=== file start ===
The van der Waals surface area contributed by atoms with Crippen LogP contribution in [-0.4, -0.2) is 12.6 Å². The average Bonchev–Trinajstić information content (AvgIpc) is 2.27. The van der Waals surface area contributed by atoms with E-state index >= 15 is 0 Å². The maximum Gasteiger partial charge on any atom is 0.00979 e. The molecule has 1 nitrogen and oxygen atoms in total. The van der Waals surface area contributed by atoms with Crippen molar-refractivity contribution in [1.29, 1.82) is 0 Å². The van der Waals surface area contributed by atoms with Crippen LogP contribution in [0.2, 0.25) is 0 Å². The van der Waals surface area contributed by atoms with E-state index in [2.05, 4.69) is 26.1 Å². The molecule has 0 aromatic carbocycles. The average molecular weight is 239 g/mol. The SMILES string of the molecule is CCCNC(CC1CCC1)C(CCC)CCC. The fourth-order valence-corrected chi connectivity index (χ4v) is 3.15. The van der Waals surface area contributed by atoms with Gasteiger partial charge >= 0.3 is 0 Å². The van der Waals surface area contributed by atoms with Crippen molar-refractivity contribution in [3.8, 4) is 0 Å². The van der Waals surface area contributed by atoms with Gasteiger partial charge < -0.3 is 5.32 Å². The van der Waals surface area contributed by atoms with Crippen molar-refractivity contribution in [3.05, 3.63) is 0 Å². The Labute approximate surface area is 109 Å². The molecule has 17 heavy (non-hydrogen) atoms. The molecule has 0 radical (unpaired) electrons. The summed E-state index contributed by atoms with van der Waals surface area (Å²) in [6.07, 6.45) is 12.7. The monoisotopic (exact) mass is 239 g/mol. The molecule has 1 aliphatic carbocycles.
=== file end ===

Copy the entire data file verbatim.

The van der Waals surface area contributed by atoms with Crippen LogP contribution in [-0.4, -0.2) is 12.6 Å². The average Bonchev–Trinajstić information content (AvgIpc) is 2.27. The van der Waals surface area contributed by atoms with E-state index >= 15 is 0 Å². The maximum Gasteiger partial charge on any atom is 0.00979 e. The molecule has 1 nitrogen and oxygen atoms in total. The van der Waals surface area contributed by atoms with Crippen molar-refractivity contribution in [1.29, 1.82) is 0 Å². The van der Waals surface area contributed by atoms with Crippen LogP contribution in [0.2, 0.25) is 0 Å². The van der Waals surface area contributed by atoms with E-state index in [2.05, 4.69) is 26.1 Å². The molecule has 0 aromatic carbocycles. The average molecular weight is 239 g/mol. The SMILES string of the molecule is CCCNC(CC1CCC1)C(CCC)CCC. The fourth-order valence-corrected chi connectivity index (χ4v) is 3.15. The van der Waals surface area contributed by atoms with Gasteiger partial charge >= 0.3 is 0 Å². The van der Waals surface area contributed by atoms with Crippen molar-refractivity contribution in [3.8, 4) is 0 Å². The van der Waals surface area contributed by atoms with Gasteiger partial charge < -0.3 is 5.32 Å². The van der Waals surface area contributed by atoms with Crippen molar-refractivity contribution in [3.05, 3.63) is 0 Å². The Labute approximate surface area is 109 Å². The molecule has 17 heavy (non-hydrogen) atoms. The molecule has 0 radical (unpaired) electrons. The summed E-state index contributed by atoms with van der Waals surface area (Å²) in [6.07, 6.45) is 12.7. The monoisotopic (exact) mass is 239 g/mol. The molecule has 1 aliphatic carbocycles.